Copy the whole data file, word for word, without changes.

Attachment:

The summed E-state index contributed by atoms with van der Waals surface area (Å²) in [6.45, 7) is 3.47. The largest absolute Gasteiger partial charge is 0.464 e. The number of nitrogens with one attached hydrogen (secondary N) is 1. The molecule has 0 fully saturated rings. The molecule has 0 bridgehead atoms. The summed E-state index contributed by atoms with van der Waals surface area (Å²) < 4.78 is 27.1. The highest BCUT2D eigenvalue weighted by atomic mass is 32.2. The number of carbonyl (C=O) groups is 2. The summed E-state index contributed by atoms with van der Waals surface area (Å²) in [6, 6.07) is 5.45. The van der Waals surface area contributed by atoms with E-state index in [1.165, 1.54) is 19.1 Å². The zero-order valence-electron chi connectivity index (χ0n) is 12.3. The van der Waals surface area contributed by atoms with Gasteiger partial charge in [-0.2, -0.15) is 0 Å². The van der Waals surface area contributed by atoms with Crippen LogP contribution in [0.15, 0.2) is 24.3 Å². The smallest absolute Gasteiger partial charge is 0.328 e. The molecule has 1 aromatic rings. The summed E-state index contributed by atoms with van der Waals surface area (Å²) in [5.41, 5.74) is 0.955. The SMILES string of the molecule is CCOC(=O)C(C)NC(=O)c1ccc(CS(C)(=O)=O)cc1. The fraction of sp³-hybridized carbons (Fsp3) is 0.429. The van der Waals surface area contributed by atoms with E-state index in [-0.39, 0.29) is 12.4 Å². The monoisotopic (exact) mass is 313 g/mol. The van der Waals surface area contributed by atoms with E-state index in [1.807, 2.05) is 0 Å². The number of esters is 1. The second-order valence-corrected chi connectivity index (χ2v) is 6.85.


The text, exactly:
The summed E-state index contributed by atoms with van der Waals surface area (Å²) in [6.45, 7) is 3.47. The largest absolute Gasteiger partial charge is 0.464 e. The number of nitrogens with one attached hydrogen (secondary N) is 1. The molecule has 0 fully saturated rings. The molecule has 0 bridgehead atoms. The summed E-state index contributed by atoms with van der Waals surface area (Å²) < 4.78 is 27.1. The highest BCUT2D eigenvalue weighted by atomic mass is 32.2. The number of carbonyl (C=O) groups is 2. The summed E-state index contributed by atoms with van der Waals surface area (Å²) in [6, 6.07) is 5.45. The van der Waals surface area contributed by atoms with E-state index in [1.165, 1.54) is 19.1 Å². The zero-order valence-electron chi connectivity index (χ0n) is 12.3. The van der Waals surface area contributed by atoms with Gasteiger partial charge in [-0.2, -0.15) is 0 Å². The van der Waals surface area contributed by atoms with Crippen LogP contribution in [0.15, 0.2) is 24.3 Å². The smallest absolute Gasteiger partial charge is 0.328 e. The molecule has 1 aromatic rings. The summed E-state index contributed by atoms with van der Waals surface area (Å²) in [5.41, 5.74) is 0.955. The SMILES string of the molecule is CCOC(=O)C(C)NC(=O)c1ccc(CS(C)(=O)=O)cc1. The fraction of sp³-hybridized carbons (Fsp3) is 0.429. The van der Waals surface area contributed by atoms with E-state index in [-0.39, 0.29) is 12.4 Å². The monoisotopic (exact) mass is 313 g/mol. The van der Waals surface area contributed by atoms with E-state index in [1.807, 2.05) is 0 Å². The number of esters is 1. The second-order valence-corrected chi connectivity index (χ2v) is 6.85.